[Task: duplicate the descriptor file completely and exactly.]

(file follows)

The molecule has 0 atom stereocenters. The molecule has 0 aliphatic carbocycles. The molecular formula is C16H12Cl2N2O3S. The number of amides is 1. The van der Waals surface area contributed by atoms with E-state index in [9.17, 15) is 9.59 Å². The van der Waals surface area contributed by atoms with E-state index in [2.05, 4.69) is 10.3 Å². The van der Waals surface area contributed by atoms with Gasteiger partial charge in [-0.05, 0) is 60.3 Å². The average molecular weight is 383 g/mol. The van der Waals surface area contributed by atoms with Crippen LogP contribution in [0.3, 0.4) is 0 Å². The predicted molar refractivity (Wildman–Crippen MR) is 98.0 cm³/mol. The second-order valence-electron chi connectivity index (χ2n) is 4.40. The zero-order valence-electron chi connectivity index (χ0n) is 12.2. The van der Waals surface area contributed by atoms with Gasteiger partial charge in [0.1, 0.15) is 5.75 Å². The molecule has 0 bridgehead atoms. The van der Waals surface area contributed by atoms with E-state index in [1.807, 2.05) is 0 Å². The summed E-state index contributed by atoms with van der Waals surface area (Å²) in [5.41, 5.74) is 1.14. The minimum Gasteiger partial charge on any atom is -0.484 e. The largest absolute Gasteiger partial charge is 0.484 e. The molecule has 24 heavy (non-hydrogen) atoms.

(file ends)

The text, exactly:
The molecule has 0 atom stereocenters. The molecule has 0 aliphatic carbocycles. The molecular formula is C16H12Cl2N2O3S. The number of amides is 1. The van der Waals surface area contributed by atoms with E-state index in [9.17, 15) is 9.59 Å². The van der Waals surface area contributed by atoms with E-state index in [2.05, 4.69) is 10.3 Å². The van der Waals surface area contributed by atoms with Gasteiger partial charge in [-0.05, 0) is 60.3 Å². The average molecular weight is 383 g/mol. The van der Waals surface area contributed by atoms with Crippen LogP contribution in [0.3, 0.4) is 0 Å². The predicted molar refractivity (Wildman–Crippen MR) is 98.0 cm³/mol. The second-order valence-electron chi connectivity index (χ2n) is 4.40. The zero-order valence-electron chi connectivity index (χ0n) is 12.2. The van der Waals surface area contributed by atoms with Gasteiger partial charge in [0.1, 0.15) is 5.75 Å². The molecule has 0 bridgehead atoms. The van der Waals surface area contributed by atoms with E-state index in [1.807, 2.05) is 0 Å². The summed E-state index contributed by atoms with van der Waals surface area (Å²) in [5.41, 5.74) is 1.14. The minimum Gasteiger partial charge on any atom is -0.484 e. The largest absolute Gasteiger partial charge is 0.484 e. The molecule has 24 heavy (non-hydrogen) atoms.